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US Presidential Elections: The Israel Angle

Viewpoints, August 2016
Prof. Eytan Gilboa

Gilboa

Both the Democratic and the Republican presidential nomination conventions approved platforms which include interesting paragraphs about Israel. Party platforms aren’t binding and US presidents often ignore then, but they clarify fundamental positions for voters.

The Republican platform includes a relatively long pro-Israeli paragraph, easily and unanimously approved, while the Democrats fiercely fought over their platform language on Israel.

The Republican platform begins with overall strong support for Israel. It mentions the values and the interests the two countries share. “Support for Israel is an expression of Americanism” the language reads, “and it is the responsibility of our government to advance policies that reflect Americans’ strong desire for a relationship with no daylight between America and Israel.”

The Republicans recognize Jerusalem as Israel’s capital and call for the US Embassy to move to Jerusalem. This call has been made several times in the past, but has never been implemented by presidents from both parties. The platform also presents a strong commitment to maintain Israel’s “qualitative military edge over any and all adversaries.”

The Democratic nominee: Hillary Clinton and the Republican nominee Donald Trump. Credits: Flickr (Clinton); Michael Vadon / Wikimedia (Trump).

The Democratic nominee: Hillary Clinton and the Republican nominee Donald Trump. Credits: Flickr (Clinton); Michael Vadon / Wikimedia (Trump).

On Israeli-Palestinian issues, it departs from the traditional Republican support for the two-state solution: “We reject the false notion that Israel is an occupier. Specifically recognize that the Boycott, Divestment, Sanctions Movement (BDS) is anti-Semitic in nature and seeks to destroy Israel.” The statement calls for effective legislation against this movement.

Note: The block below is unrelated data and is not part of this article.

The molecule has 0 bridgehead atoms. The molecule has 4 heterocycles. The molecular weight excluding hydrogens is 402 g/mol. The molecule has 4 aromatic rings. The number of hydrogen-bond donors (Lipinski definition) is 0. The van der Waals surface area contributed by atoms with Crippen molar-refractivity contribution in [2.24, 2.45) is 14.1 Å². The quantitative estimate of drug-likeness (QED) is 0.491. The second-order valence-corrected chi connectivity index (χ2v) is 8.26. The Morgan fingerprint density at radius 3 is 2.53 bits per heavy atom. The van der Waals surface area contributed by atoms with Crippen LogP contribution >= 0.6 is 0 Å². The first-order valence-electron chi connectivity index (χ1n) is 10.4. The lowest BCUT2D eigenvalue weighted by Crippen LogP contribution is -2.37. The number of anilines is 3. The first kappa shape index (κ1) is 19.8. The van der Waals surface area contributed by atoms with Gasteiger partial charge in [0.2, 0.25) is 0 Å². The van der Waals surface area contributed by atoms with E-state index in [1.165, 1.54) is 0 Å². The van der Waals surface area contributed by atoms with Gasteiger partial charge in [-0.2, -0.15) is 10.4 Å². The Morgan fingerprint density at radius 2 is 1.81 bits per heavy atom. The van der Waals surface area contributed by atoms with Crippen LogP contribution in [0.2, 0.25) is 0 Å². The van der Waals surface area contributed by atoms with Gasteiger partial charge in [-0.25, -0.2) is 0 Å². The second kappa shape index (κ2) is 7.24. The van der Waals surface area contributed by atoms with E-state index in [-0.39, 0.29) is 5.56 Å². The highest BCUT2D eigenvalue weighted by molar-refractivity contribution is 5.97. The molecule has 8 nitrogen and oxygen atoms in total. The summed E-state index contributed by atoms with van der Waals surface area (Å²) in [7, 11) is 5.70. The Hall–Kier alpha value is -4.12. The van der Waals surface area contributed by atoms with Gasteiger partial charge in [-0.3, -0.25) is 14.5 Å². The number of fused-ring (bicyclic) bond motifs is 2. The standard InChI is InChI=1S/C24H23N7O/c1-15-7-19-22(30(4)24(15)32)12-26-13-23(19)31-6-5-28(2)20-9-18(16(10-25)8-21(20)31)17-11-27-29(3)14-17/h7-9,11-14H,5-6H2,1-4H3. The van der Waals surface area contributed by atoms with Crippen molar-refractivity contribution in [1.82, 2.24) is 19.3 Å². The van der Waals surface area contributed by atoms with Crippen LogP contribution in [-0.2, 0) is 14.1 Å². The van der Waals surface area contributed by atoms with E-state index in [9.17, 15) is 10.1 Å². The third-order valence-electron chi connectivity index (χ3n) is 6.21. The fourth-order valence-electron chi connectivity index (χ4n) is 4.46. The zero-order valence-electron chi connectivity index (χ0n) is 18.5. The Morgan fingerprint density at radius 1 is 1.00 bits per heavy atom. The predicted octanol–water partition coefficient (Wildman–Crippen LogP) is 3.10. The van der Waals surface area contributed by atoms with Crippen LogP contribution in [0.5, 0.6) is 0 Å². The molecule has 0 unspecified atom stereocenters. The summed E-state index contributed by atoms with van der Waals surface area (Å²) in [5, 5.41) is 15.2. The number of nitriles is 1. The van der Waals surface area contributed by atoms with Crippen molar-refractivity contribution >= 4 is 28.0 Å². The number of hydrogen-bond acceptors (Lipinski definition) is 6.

“Party platforms aren’t binding, but they clarify fundamental positions for voters”

The platform also calls for a “comprehensive and lasting peace in the Middle East,” but opposes any measures to “impose an agreement or to dictate borders or other terms.” It ends with another general statement: “Our party is proud to stand with Israel now and always.”

Supporters of the Democratic presidential nominee Hillary Clinton conducted hard negotiations on the party platform with the supporters of her defeated rival Bernie Sanders. Sanders, a radical left-wing American Jew, has been very critical of Israel. He appointed as his representatives to the discussions a longtime opponent of Israel, James Zogby, an American-Lebanese and the head of the Arab-American Institute, and Cornel West, a radical left-wing academic who has advocated for the BDS movement.  Zogby and West pushed for language that would call for “an end to occupation and illegal settlements,” and strip out condemnation of the BDS. They were only partially successful.

The democrats rejected the references to “occupation” and “settlements,” and like the Republicans, “opposed any effort to delegitimize Israel, including at the UN or through the BDS movement.”  For the first time, however, they spoke of a Palestinian self-determination, calling for a solution that provides the Palestinians with “independence, sovereignty, and dignity.”

The Democrats strongly criticized the Republican platform on Israel, and the Republicans answered in the same way.  For decades, Israel has enjoyed bi-partisanship support in Washington. Polls reveal that in recent years, Republicans have supported Israel much more than the Democrats.

The Democrats, especially under President Barack Obama, have moved to the left, and this can be easily seen in the support Sanders gained in the primaries. The growing polarization between the parties, the poisonous relations between Obama and Prime Minister Netanyahu, and especially the battle over the Iran nuclear deal in the Congress, have also contributed to the deterioration in the relations between the Democrats and Israel.

The elected president may provide an opportunity to renew the traditional bi-partisanship approach to Israel.

Prof. Eytan Gilboa has held senior academic positions at Bar-Ilan University, and is currently Chair and Academic Director of the IPD Forum.